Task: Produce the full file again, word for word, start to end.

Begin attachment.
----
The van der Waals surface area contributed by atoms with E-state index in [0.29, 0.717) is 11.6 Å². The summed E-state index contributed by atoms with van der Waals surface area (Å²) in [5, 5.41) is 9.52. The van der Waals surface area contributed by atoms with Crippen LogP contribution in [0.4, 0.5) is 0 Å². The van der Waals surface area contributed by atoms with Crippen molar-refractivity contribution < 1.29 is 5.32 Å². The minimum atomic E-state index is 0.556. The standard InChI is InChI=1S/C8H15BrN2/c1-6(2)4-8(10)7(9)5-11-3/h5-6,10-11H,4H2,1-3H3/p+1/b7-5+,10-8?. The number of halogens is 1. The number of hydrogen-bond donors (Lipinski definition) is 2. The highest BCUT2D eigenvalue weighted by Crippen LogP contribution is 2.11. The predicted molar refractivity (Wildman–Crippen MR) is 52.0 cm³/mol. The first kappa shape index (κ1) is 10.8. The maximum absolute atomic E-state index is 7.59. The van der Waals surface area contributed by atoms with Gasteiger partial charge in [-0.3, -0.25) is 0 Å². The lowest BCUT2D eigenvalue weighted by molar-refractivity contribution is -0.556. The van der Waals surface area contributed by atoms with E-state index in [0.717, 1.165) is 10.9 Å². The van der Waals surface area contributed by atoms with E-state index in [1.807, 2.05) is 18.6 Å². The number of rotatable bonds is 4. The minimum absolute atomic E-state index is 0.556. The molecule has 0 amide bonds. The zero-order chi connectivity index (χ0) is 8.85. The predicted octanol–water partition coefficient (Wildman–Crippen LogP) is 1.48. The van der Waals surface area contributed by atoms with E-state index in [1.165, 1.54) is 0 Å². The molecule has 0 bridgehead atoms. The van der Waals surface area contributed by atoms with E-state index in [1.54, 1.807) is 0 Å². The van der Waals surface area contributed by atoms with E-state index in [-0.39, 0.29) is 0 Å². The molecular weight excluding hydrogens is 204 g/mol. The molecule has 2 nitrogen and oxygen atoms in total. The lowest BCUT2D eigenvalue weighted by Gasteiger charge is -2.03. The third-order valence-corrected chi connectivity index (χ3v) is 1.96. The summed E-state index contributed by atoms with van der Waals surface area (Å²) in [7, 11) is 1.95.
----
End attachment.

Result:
The van der Waals surface area contributed by atoms with E-state index in [0.29, 0.717) is 11.6 Å². The summed E-state index contributed by atoms with van der Waals surface area (Å²) in [5, 5.41) is 9.52. The van der Waals surface area contributed by atoms with Crippen LogP contribution in [0.4, 0.5) is 0 Å². The van der Waals surface area contributed by atoms with Crippen molar-refractivity contribution < 1.29 is 5.32 Å². The minimum atomic E-state index is 0.556. The standard InChI is InChI=1S/C8H15BrN2/c1-6(2)4-8(10)7(9)5-11-3/h5-6,10-11H,4H2,1-3H3/p+1/b7-5+,10-8?. The number of halogens is 1. The number of hydrogen-bond donors (Lipinski definition) is 2. The highest BCUT2D eigenvalue weighted by Crippen LogP contribution is 2.11. The predicted molar refractivity (Wildman–Crippen MR) is 52.0 cm³/mol. The first kappa shape index (κ1) is 10.8. The maximum absolute atomic E-state index is 7.59. The van der Waals surface area contributed by atoms with Gasteiger partial charge in [-0.3, -0.25) is 0 Å². The lowest BCUT2D eigenvalue weighted by molar-refractivity contribution is -0.556. The van der Waals surface area contributed by atoms with E-state index in [0.717, 1.165) is 10.9 Å². The van der Waals surface area contributed by atoms with E-state index in [1.807, 2.05) is 18.6 Å². The number of rotatable bonds is 4. The minimum absolute atomic E-state index is 0.556. The molecule has 0 amide bonds. The zero-order chi connectivity index (χ0) is 8.85. The predicted octanol–water partition coefficient (Wildman–Crippen LogP) is 1.48. The van der Waals surface area contributed by atoms with E-state index in [1.165, 1.54) is 0 Å². The molecule has 0 bridgehead atoms. The van der Waals surface area contributed by atoms with E-state index in [1.54, 1.807) is 0 Å². The van der Waals surface area contributed by atoms with E-state index in [-0.39, 0.29) is 0 Å². The molecular weight excluding hydrogens is 204 g/mol. The molecule has 2 nitrogen and oxygen atoms in total. The lowest BCUT2D eigenvalue weighted by Gasteiger charge is -2.03. The third-order valence-corrected chi connectivity index (χ3v) is 1.96. The summed E-state index contributed by atoms with van der Waals surface area (Å²) in [7, 11) is 1.95.